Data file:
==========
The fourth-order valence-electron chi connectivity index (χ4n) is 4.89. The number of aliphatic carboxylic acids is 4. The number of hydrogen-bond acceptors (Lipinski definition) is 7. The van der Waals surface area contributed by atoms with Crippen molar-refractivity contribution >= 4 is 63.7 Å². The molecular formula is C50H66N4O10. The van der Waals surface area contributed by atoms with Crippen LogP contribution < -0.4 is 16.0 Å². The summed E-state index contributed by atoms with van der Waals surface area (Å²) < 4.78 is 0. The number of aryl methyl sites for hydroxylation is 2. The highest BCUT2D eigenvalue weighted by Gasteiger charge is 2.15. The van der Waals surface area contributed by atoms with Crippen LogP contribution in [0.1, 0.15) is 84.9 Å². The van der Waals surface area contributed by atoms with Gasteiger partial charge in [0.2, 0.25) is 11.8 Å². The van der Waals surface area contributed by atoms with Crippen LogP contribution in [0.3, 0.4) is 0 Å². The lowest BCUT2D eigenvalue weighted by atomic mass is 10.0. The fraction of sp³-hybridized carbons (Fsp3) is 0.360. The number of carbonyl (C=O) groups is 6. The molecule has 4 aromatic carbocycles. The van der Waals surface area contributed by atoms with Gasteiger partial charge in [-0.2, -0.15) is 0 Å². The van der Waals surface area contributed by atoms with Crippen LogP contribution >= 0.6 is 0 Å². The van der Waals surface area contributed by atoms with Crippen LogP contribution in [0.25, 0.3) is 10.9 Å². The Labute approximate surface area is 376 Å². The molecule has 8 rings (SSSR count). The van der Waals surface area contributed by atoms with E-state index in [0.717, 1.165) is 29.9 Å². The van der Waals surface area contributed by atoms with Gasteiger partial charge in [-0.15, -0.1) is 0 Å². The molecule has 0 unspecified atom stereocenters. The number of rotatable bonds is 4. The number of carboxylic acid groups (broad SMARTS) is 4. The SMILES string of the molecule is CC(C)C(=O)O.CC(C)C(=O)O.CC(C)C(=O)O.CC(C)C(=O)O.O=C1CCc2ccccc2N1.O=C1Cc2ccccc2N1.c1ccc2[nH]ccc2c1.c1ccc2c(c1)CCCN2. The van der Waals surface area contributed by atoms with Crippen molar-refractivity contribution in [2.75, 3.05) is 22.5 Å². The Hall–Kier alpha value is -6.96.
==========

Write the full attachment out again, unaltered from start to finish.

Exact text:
The fourth-order valence-electron chi connectivity index (χ4n) is 4.89. The number of aliphatic carboxylic acids is 4. The number of hydrogen-bond acceptors (Lipinski definition) is 7. The van der Waals surface area contributed by atoms with Crippen molar-refractivity contribution >= 4 is 63.7 Å². The molecular formula is C50H66N4O10. The van der Waals surface area contributed by atoms with Crippen LogP contribution < -0.4 is 16.0 Å². The summed E-state index contributed by atoms with van der Waals surface area (Å²) < 4.78 is 0. The number of aryl methyl sites for hydroxylation is 2. The highest BCUT2D eigenvalue weighted by Gasteiger charge is 2.15. The van der Waals surface area contributed by atoms with Crippen LogP contribution in [0.1, 0.15) is 84.9 Å². The van der Waals surface area contributed by atoms with Gasteiger partial charge in [0.2, 0.25) is 11.8 Å². The van der Waals surface area contributed by atoms with Crippen LogP contribution in [0.3, 0.4) is 0 Å². The lowest BCUT2D eigenvalue weighted by atomic mass is 10.0. The fraction of sp³-hybridized carbons (Fsp3) is 0.360. The number of carbonyl (C=O) groups is 6. The molecule has 4 aromatic carbocycles. The van der Waals surface area contributed by atoms with Gasteiger partial charge in [-0.2, -0.15) is 0 Å². The van der Waals surface area contributed by atoms with Crippen LogP contribution >= 0.6 is 0 Å². The van der Waals surface area contributed by atoms with Crippen LogP contribution in [0.25, 0.3) is 10.9 Å². The Labute approximate surface area is 376 Å². The molecule has 8 rings (SSSR count). The van der Waals surface area contributed by atoms with E-state index in [0.717, 1.165) is 29.9 Å². The van der Waals surface area contributed by atoms with Gasteiger partial charge in [-0.15, -0.1) is 0 Å². The molecule has 0 unspecified atom stereocenters. The number of rotatable bonds is 4. The number of carboxylic acid groups (broad SMARTS) is 4. The SMILES string of the molecule is CC(C)C(=O)O.CC(C)C(=O)O.CC(C)C(=O)O.CC(C)C(=O)O.O=C1CCc2ccccc2N1.O=C1Cc2ccccc2N1.c1ccc2[nH]ccc2c1.c1ccc2c(c1)CCCN2. The van der Waals surface area contributed by atoms with Crippen molar-refractivity contribution in [2.75, 3.05) is 22.5 Å². The Hall–Kier alpha value is -6.96.